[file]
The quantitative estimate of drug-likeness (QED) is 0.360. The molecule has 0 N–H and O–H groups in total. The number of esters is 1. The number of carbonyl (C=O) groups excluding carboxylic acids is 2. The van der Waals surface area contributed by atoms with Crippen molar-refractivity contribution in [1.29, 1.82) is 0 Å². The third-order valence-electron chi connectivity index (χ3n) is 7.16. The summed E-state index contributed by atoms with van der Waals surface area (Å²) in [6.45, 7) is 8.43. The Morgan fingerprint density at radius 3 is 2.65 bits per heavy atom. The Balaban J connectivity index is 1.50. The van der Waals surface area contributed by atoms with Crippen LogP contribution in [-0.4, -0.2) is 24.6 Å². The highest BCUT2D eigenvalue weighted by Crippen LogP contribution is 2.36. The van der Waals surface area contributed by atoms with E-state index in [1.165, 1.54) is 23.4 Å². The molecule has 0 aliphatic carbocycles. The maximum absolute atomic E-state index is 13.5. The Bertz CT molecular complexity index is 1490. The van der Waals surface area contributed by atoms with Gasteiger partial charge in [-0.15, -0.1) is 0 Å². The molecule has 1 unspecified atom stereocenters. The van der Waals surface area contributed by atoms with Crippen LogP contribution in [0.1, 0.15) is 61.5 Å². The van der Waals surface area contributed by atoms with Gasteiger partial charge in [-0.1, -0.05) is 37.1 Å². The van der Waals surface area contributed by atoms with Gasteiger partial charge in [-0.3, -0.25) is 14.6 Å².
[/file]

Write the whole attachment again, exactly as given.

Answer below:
The quantitative estimate of drug-likeness (QED) is 0.360. The molecule has 0 N–H and O–H groups in total. The number of esters is 1. The number of carbonyl (C=O) groups excluding carboxylic acids is 2. The van der Waals surface area contributed by atoms with Crippen molar-refractivity contribution in [1.29, 1.82) is 0 Å². The third-order valence-electron chi connectivity index (χ3n) is 7.16. The summed E-state index contributed by atoms with van der Waals surface area (Å²) in [6.45, 7) is 8.43. The Morgan fingerprint density at radius 3 is 2.65 bits per heavy atom. The Balaban J connectivity index is 1.50. The van der Waals surface area contributed by atoms with Crippen LogP contribution in [-0.4, -0.2) is 24.6 Å². The highest BCUT2D eigenvalue weighted by Crippen LogP contribution is 2.36. The van der Waals surface area contributed by atoms with E-state index in [1.165, 1.54) is 23.4 Å². The molecule has 0 aliphatic carbocycles. The maximum absolute atomic E-state index is 13.5. The Bertz CT molecular complexity index is 1490. The van der Waals surface area contributed by atoms with Gasteiger partial charge in [-0.15, -0.1) is 0 Å². The molecule has 1 unspecified atom stereocenters. The van der Waals surface area contributed by atoms with Crippen LogP contribution in [0.1, 0.15) is 61.5 Å². The van der Waals surface area contributed by atoms with Gasteiger partial charge in [-0.1, -0.05) is 37.1 Å². The van der Waals surface area contributed by atoms with Gasteiger partial charge in [-0.3, -0.25) is 14.6 Å².